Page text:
Marit van Gils found powerful antibodies against the coronavirus

A researcher cannot get much better. Found powerful antibodies against the coronavirus. A publication in Science followed by a lot of media attention. Researcher Marit van Gils talks about the search in the blood of Amsterdam patients with covid.

What exactly did you find?

“We searched for antibodies in the blood of Amsterdam patients with covid-19. Anyone who becomes infected with a virus produces antibodies to disable the intruder. We collected dozens of antibodies (proteins) from the blood. Two of these turned out to be the most powerful of all antibodies against the new corona virus known to date. The idea is to produce and give those powerhouses on a large scale as medicines in the early stages of the disease, or perhaps preventively to temporarily protect people.

The idea of ​​doing this is not new. In the blood of people who have had an infectious disease are substances that can help to fight the disease in others. Blood plasma from cured patients has been used as a medicine for decades. But it is better to isolate the components responsible for this from the blood and give only those to patients. Numerous antibodies have now been found. We were one of the first to make antibodies from covid-19 patients. Researchers all over the world have now done the same. Our antibodies are among the most powerful that have been found. ”

Other research shows that blood plasma from covid-19 patients does little in the seriously ill and that the antibodies disappear quickly after the disease. What does this outcome mean?

“It is not surprising that blood plasma does not always work for patients. It teaches us exactly when to administer the antibodies during the disease process. In a later phase of the disease, when the patient is in intensive care, the problem is not the virus, but an immune response in the body that has gotten out of hand. Then antibodies are no longer useful. You expect the greatest effect if they are given shortly after infection. Or as a prophylaxis to prevent vulnerable groups from contracting the disease. Antibodies have a short lifespan, about two weeks. That is not a problem if we give them to recently infected people, but for protection you prefer that antibodies remain longer present. A vaccine that triggers an immune response in the body can achieve this, but we are also working on ways to extend the life of our antibodies in the body. We expect to come up with antibodies that can remain effective for three months.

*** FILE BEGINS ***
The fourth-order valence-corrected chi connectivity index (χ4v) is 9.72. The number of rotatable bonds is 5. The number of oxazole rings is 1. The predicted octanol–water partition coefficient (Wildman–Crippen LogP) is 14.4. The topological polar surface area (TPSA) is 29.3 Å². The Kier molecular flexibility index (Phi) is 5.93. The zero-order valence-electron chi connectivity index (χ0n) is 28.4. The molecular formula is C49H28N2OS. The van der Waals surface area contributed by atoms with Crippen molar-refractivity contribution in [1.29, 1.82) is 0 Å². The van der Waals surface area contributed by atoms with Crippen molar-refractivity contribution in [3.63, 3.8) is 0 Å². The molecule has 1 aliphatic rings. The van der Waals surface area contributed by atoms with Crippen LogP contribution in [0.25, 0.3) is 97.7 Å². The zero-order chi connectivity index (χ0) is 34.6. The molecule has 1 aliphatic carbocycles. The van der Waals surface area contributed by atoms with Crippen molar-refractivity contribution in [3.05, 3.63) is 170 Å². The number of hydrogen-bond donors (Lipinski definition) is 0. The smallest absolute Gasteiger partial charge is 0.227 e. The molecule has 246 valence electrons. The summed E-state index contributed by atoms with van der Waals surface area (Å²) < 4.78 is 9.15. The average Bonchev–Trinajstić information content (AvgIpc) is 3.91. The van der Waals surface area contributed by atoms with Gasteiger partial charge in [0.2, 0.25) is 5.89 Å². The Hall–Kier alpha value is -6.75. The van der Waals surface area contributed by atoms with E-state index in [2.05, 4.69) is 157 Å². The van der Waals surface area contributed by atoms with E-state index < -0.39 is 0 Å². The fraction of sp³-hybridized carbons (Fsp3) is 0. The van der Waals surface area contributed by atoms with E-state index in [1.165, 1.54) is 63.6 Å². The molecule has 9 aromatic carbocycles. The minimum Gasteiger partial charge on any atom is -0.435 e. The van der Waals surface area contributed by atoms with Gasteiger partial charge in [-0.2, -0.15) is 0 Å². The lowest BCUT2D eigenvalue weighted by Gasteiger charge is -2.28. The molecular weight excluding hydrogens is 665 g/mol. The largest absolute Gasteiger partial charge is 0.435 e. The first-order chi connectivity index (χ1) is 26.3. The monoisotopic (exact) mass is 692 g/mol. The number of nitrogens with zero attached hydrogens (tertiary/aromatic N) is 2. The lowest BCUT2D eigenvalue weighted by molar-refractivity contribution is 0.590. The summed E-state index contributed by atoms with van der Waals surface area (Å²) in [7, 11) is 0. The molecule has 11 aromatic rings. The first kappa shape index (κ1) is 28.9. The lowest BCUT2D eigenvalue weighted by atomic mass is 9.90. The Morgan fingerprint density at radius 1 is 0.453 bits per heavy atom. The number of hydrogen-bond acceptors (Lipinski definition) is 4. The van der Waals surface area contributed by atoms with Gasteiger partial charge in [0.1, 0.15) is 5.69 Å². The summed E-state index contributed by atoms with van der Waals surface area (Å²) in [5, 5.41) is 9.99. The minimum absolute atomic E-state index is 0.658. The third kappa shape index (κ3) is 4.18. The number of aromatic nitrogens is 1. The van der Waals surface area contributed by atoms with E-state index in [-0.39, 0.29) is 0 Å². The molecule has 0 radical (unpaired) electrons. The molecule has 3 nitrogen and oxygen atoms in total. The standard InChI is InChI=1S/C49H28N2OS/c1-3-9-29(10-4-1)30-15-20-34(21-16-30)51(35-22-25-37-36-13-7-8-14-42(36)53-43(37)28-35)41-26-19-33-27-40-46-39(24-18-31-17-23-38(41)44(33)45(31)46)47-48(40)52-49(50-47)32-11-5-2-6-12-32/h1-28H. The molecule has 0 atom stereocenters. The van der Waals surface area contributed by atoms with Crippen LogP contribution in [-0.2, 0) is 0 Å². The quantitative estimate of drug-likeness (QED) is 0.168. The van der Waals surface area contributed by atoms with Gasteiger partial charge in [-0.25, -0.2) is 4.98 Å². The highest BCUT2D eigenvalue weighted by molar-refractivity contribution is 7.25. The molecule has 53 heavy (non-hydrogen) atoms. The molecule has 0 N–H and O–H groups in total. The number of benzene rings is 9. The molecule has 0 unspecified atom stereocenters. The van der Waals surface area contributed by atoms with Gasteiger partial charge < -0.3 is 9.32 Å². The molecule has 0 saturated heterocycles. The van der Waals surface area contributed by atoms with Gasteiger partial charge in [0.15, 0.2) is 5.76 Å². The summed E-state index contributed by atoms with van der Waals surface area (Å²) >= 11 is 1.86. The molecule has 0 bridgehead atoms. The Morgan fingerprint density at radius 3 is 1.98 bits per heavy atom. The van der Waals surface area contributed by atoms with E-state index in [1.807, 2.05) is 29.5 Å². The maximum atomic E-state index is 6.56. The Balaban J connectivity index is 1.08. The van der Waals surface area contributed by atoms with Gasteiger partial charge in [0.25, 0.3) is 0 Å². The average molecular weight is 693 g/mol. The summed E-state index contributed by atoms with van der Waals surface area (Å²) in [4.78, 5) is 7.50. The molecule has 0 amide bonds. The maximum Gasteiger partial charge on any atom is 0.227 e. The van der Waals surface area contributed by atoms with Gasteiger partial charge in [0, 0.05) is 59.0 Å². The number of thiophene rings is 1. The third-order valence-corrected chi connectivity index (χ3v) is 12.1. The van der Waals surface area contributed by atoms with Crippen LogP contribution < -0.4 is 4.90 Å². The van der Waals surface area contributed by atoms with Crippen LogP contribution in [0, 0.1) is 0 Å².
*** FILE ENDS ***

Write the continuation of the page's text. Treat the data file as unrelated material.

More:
” How do you find the right antibodies in your blood, where cells and proteins are crawling? “

At Amsterdam UMC we have a lot of experience with antibodies against HIV, the virus that leads to AIDS. As a result, we have a good grasp of the technology to detect antibodies in blood. When we received the genetic code for the new SARS-CoV-2 in January, we immediately got to work. With that code you can make the proteins that the immune system must respond to to expel the virus, the so-called spike proteins. You give it a color. You put them in contact with blood and then the SARS-CoV-2 stains specific B cells, which are responsible for making antibodies. We took the genetic material from those B cells to make the antibodies. In this way we have obtained more than eighty antibodies. We put them in contact with the virus to see how efficiently they killed it. The less you need the better. And so we came across two very powerful antibodies. These are now produced in large pots in our laboratory. ”

We are now more than two months after the publication in Science. How is the research progressing?

“We want to get the drug on the market as soon as possible. The first animal tests have now been done and are working out well. We are now looking for a company that can make the drug according to the official pharmaceutical regulations. You want consistent quality in sufficient quantities. For this we are supported by the Bill & Melinda Gates foundation. As soon as there are enough safely produced antibodies, tests in healthy volunteers begin. If they are successful, then we will test the drug in patients: do they get better or less ill more quickly compared to patients who don't get it? You understand, all this takes time. Making antibodies is not complicated, but must be done properly and safely. That is why it is important to use a powerful antibody. Then you need smaller quantities and the medicine, which is administered as an injection or infusion, becomes cheaper. A pill is unfortunately not an option, the antibodies do not survive the stomach.

The coronavirus can mutate. Does a change in the virus influence the effect of the antibodies you have found?

“Mutations are part of viruses. With HIV, it is a problem to find a vaccine because it changes so quickly. This corona virus also mutates, but fortunately a lot less quickly than HIV. There are now - to put it simply - two tribes circulating. A new tribe replaces an old one. The new tribe gradually becomes dominant. We have tested our antibodies on the two prevailing strains and they do equally well in both cases. Mutations are always a problem. That is why you prefer not to give patients one antibody, but a cocktail of two or three different antibodies. ”

Tekst: Marc van den Broek